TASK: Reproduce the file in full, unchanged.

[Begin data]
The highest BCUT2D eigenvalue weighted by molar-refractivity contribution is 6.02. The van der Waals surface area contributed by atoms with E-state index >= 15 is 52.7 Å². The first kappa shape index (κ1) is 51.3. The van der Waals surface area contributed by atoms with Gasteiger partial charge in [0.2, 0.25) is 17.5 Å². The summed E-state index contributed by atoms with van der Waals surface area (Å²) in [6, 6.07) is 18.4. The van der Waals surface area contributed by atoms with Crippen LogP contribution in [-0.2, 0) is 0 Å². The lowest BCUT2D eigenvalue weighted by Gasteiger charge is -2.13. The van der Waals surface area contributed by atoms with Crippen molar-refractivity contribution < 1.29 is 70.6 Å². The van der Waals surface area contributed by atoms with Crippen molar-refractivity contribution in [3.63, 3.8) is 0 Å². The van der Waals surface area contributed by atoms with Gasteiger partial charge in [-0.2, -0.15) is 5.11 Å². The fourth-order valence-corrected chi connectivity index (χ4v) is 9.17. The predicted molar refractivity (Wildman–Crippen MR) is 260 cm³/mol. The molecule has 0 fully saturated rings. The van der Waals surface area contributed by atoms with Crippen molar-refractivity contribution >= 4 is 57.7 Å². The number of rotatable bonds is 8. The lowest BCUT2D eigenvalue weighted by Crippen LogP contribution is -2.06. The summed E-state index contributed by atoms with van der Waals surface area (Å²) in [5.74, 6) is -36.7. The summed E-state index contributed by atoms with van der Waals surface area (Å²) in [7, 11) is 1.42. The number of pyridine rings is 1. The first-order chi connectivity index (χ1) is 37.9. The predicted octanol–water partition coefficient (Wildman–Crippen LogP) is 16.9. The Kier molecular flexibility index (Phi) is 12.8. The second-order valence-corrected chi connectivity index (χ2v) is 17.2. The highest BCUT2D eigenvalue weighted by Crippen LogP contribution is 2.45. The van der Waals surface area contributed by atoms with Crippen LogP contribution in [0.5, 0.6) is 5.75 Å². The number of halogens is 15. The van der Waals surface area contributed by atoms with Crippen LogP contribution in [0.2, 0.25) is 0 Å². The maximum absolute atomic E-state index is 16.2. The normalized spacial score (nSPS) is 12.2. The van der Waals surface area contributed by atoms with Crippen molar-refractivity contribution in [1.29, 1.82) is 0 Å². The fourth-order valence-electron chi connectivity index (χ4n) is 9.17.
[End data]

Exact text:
The highest BCUT2D eigenvalue weighted by molar-refractivity contribution is 6.02. The van der Waals surface area contributed by atoms with E-state index >= 15 is 52.7 Å². The first kappa shape index (κ1) is 51.3. The van der Waals surface area contributed by atoms with Gasteiger partial charge in [0.2, 0.25) is 17.5 Å². The summed E-state index contributed by atoms with van der Waals surface area (Å²) in [6, 6.07) is 18.4. The van der Waals surface area contributed by atoms with Crippen LogP contribution in [-0.2, 0) is 0 Å². The lowest BCUT2D eigenvalue weighted by Gasteiger charge is -2.13. The van der Waals surface area contributed by atoms with Crippen molar-refractivity contribution < 1.29 is 70.6 Å². The van der Waals surface area contributed by atoms with Crippen molar-refractivity contribution in [3.63, 3.8) is 0 Å². The van der Waals surface area contributed by atoms with Gasteiger partial charge in [-0.2, -0.15) is 5.11 Å². The fourth-order valence-corrected chi connectivity index (χ4v) is 9.17. The predicted molar refractivity (Wildman–Crippen MR) is 260 cm³/mol. The molecule has 0 fully saturated rings. The van der Waals surface area contributed by atoms with Crippen molar-refractivity contribution >= 4 is 57.7 Å². The number of rotatable bonds is 8. The lowest BCUT2D eigenvalue weighted by Crippen LogP contribution is -2.06. The summed E-state index contributed by atoms with van der Waals surface area (Å²) in [5.74, 6) is -36.7. The summed E-state index contributed by atoms with van der Waals surface area (Å²) in [7, 11) is 1.42. The number of pyridine rings is 1. The first-order chi connectivity index (χ1) is 37.9. The predicted octanol–water partition coefficient (Wildman–Crippen LogP) is 16.9. The Kier molecular flexibility index (Phi) is 12.8. The second-order valence-corrected chi connectivity index (χ2v) is 17.2. The highest BCUT2D eigenvalue weighted by Crippen LogP contribution is 2.45. The van der Waals surface area contributed by atoms with Crippen LogP contribution in [0.5, 0.6) is 5.75 Å². The number of halogens is 15. The van der Waals surface area contributed by atoms with Crippen LogP contribution in [0.2, 0.25) is 0 Å². The maximum absolute atomic E-state index is 16.2. The normalized spacial score (nSPS) is 12.2. The van der Waals surface area contributed by atoms with Crippen molar-refractivity contribution in [1.29, 1.82) is 0 Å². The fourth-order valence-electron chi connectivity index (χ4n) is 9.17.